There’s been quite a bit of talk recently about the biological implications of quantum effects. For those not familiar with quantum phenomena, they describe a set of bizarre properties molecules and light exhibit at very small length scales or at very low temperatures. Things like quantum tunelling, coherence and entanglement which typically are seldom observed in our normal, human world – which incidentally is why we find them so weird! They’re only strange as they don’t contribute to or idea of common sense, because we don’t see them that often. Well, that’s what we thought – new evidence has come to light suggesting that this is not entirely the case.
In fact, it has been shown to be a crucial factor in the efficiency of the light antennae in both photosynthetic plants, and bacteria. In fact, after the antenna absorb the light, they transfer it into a vibration that’s passed to the chloroplast that eventually uses the energy of the light to create carbohydrates that store the energy. But the weird thing is that the vibrations always take the most efficient route from antennae to chloroplast, and a group from UC Berkley made laser measurements of the vibrations that indicated that the vibrations (or excitons in physics-speak) are all coherent. essentially this means that all the individual vibrations act as part of a larger system, rather than individually. What does that mean? Well it allows the vibration to explore every possible pathway between the antennae and the chloroplast, simultaneously, and then automatically select the most efficient path. And what the researchers showed was that this still occurs at room temperature.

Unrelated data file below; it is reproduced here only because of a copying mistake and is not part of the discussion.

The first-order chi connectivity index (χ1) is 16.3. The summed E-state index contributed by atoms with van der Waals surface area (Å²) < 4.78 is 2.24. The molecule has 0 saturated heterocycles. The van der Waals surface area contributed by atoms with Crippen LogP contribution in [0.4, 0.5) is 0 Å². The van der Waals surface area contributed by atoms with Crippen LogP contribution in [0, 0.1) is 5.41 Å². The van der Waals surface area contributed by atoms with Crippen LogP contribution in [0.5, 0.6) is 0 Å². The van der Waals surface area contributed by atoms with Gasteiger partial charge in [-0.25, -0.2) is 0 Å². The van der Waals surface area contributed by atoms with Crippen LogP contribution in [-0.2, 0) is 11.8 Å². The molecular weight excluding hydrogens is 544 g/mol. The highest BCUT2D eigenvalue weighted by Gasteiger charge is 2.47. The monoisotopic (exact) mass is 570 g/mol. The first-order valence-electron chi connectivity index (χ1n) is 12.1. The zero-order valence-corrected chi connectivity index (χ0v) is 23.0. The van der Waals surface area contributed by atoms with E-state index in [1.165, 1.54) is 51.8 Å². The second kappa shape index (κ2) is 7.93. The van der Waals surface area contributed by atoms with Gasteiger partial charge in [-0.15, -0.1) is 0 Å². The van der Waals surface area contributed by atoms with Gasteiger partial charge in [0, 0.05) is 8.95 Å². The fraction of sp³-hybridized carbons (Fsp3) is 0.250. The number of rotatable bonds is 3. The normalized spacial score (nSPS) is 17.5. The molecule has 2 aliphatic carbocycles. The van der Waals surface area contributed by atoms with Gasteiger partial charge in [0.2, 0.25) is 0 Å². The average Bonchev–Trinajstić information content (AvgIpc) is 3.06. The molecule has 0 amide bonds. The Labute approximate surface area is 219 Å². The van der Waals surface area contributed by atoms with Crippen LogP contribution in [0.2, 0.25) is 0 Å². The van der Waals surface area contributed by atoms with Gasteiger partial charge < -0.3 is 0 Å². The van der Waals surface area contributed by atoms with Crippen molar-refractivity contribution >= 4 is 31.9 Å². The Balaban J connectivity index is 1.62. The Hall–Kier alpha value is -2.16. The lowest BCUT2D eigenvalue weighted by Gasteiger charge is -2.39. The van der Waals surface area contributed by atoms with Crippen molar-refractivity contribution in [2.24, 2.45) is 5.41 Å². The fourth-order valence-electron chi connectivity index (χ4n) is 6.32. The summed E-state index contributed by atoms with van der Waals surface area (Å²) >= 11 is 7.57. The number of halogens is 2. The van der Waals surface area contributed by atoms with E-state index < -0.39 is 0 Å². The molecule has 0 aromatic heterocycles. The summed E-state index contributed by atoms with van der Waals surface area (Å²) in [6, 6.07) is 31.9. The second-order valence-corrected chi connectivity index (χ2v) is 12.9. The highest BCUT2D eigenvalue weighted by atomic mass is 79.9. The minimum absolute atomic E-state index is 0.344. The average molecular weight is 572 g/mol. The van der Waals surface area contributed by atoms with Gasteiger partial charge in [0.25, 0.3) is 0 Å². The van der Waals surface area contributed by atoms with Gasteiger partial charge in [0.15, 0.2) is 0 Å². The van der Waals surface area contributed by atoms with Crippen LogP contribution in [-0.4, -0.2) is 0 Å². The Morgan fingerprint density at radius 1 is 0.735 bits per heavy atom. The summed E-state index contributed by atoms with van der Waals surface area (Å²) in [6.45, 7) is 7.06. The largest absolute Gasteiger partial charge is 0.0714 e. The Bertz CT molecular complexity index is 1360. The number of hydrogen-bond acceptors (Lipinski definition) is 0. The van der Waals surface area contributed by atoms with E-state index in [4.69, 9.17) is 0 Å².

Another example, but this has yet to be proven, may be how birds sense direction and navigate by the earth’s magnetic field. What is known is that birds sense magnetic field when light strikes the light sensitive retina at the backs of their eyes. Several researchers have suggested that the light generates two radicals, each with a different chemical reactivity depending on the strength of the applied magnetic field. The magnetic field stabilizes one radical preferentially to the other, making it stick around for longer and giving it more chance to react with other things. These radicals react with other molecules, essentially amplifying the magnetic field and turning it into a chemical signal that the bird can sense.
So what? Well, if we can figure out the specific quantum effects of what is going on in these system we could potentially stabilize the bits in a quantum computer! Just be taking a little advice from biology….
1) P.Ball “The Dawn of Quantum Biology” Nature 474, 272-274 (2011)